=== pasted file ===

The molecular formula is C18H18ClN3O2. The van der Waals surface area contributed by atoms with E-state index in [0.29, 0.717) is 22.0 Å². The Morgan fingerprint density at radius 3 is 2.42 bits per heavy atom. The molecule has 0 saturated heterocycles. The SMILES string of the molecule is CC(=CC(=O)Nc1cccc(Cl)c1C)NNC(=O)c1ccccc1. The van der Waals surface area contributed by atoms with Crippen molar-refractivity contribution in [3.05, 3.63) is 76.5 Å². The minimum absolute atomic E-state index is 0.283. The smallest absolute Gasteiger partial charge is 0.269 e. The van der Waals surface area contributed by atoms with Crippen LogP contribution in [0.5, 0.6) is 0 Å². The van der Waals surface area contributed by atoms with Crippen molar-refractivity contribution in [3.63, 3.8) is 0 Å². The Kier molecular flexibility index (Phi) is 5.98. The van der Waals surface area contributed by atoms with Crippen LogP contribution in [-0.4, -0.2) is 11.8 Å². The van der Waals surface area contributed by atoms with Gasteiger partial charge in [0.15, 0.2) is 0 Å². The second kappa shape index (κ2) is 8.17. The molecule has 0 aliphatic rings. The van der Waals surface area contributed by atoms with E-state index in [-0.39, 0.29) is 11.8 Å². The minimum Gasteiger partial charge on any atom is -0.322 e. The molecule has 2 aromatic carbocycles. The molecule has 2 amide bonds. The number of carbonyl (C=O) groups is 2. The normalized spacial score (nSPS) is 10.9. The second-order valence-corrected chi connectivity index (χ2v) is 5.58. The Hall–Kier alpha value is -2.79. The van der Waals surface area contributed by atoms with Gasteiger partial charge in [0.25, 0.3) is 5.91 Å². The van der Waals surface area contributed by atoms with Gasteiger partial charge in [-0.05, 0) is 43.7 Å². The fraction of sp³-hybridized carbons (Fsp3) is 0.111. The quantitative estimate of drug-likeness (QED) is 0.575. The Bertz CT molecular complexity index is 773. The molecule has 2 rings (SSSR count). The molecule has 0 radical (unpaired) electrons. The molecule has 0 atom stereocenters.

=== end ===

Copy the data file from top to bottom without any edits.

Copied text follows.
The molecular formula is C18H18ClN3O2. The van der Waals surface area contributed by atoms with E-state index in [0.29, 0.717) is 22.0 Å². The Morgan fingerprint density at radius 3 is 2.42 bits per heavy atom. The molecule has 0 saturated heterocycles. The SMILES string of the molecule is CC(=CC(=O)Nc1cccc(Cl)c1C)NNC(=O)c1ccccc1. The van der Waals surface area contributed by atoms with Crippen molar-refractivity contribution in [3.05, 3.63) is 76.5 Å². The minimum absolute atomic E-state index is 0.283. The smallest absolute Gasteiger partial charge is 0.269 e. The van der Waals surface area contributed by atoms with Crippen LogP contribution in [0.5, 0.6) is 0 Å². The van der Waals surface area contributed by atoms with Crippen molar-refractivity contribution in [3.63, 3.8) is 0 Å². The Kier molecular flexibility index (Phi) is 5.98. The van der Waals surface area contributed by atoms with Crippen LogP contribution in [-0.4, -0.2) is 11.8 Å². The van der Waals surface area contributed by atoms with Gasteiger partial charge in [0.15, 0.2) is 0 Å². The second kappa shape index (κ2) is 8.17. The molecule has 0 aliphatic rings. The van der Waals surface area contributed by atoms with E-state index in [-0.39, 0.29) is 11.8 Å². The minimum Gasteiger partial charge on any atom is -0.322 e. The molecule has 2 aromatic carbocycles. The molecule has 2 amide bonds. The number of carbonyl (C=O) groups is 2. The normalized spacial score (nSPS) is 10.9. The second-order valence-corrected chi connectivity index (χ2v) is 5.58. The Hall–Kier alpha value is -2.79. The van der Waals surface area contributed by atoms with Gasteiger partial charge in [0.25, 0.3) is 5.91 Å². The van der Waals surface area contributed by atoms with Gasteiger partial charge in [-0.05, 0) is 43.7 Å². The fraction of sp³-hybridized carbons (Fsp3) is 0.111. The quantitative estimate of drug-likeness (QED) is 0.575. The Bertz CT molecular complexity index is 773. The molecule has 2 rings (SSSR count). The molecule has 0 radical (unpaired) electrons. The molecule has 0 atom stereocenters.